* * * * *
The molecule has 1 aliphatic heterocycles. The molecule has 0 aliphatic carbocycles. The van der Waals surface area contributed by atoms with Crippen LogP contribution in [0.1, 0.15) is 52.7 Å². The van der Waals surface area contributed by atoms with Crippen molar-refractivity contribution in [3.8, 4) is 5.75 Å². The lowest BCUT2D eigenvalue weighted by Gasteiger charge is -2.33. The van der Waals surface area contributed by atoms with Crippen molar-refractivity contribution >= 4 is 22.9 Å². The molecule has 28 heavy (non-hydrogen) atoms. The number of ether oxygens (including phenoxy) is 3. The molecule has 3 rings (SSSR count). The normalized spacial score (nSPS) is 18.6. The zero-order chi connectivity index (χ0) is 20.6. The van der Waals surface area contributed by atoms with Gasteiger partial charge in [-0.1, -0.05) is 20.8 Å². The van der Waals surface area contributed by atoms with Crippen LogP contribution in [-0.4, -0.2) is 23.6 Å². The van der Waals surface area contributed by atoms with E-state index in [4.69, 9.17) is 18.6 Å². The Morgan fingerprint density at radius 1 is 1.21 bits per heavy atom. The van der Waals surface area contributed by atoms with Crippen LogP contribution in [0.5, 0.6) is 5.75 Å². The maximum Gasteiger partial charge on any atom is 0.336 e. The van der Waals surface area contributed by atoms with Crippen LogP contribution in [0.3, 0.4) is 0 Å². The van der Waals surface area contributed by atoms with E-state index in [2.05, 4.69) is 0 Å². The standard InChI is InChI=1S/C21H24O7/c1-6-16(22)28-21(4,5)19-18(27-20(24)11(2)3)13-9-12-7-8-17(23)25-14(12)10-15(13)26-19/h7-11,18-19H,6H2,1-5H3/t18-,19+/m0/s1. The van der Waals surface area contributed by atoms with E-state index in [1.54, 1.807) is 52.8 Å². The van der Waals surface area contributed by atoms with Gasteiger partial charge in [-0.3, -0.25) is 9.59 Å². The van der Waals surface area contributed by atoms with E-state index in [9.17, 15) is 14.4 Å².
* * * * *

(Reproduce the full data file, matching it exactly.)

The molecule has 1 aliphatic heterocycles. The molecule has 0 aliphatic carbocycles. The van der Waals surface area contributed by atoms with Crippen LogP contribution in [0.1, 0.15) is 52.7 Å². The van der Waals surface area contributed by atoms with Crippen molar-refractivity contribution in [3.8, 4) is 5.75 Å². The lowest BCUT2D eigenvalue weighted by Gasteiger charge is -2.33. The van der Waals surface area contributed by atoms with Crippen molar-refractivity contribution >= 4 is 22.9 Å². The molecule has 28 heavy (non-hydrogen) atoms. The number of ether oxygens (including phenoxy) is 3. The molecule has 3 rings (SSSR count). The normalized spacial score (nSPS) is 18.6. The zero-order chi connectivity index (χ0) is 20.6. The van der Waals surface area contributed by atoms with Gasteiger partial charge in [-0.1, -0.05) is 20.8 Å². The van der Waals surface area contributed by atoms with Crippen LogP contribution in [-0.4, -0.2) is 23.6 Å². The van der Waals surface area contributed by atoms with E-state index in [4.69, 9.17) is 18.6 Å². The Morgan fingerprint density at radius 1 is 1.21 bits per heavy atom. The van der Waals surface area contributed by atoms with Crippen LogP contribution in [0.5, 0.6) is 5.75 Å². The maximum Gasteiger partial charge on any atom is 0.336 e. The van der Waals surface area contributed by atoms with Crippen LogP contribution in [0.3, 0.4) is 0 Å². The van der Waals surface area contributed by atoms with E-state index in [2.05, 4.69) is 0 Å². The standard InChI is InChI=1S/C21H24O7/c1-6-16(22)28-21(4,5)19-18(27-20(24)11(2)3)13-9-12-7-8-17(23)25-14(12)10-15(13)26-19/h7-11,18-19H,6H2,1-5H3/t18-,19+/m0/s1. The van der Waals surface area contributed by atoms with E-state index in [1.54, 1.807) is 52.8 Å². The van der Waals surface area contributed by atoms with Gasteiger partial charge in [-0.3, -0.25) is 9.59 Å². The van der Waals surface area contributed by atoms with E-state index in [9.17, 15) is 14.4 Å².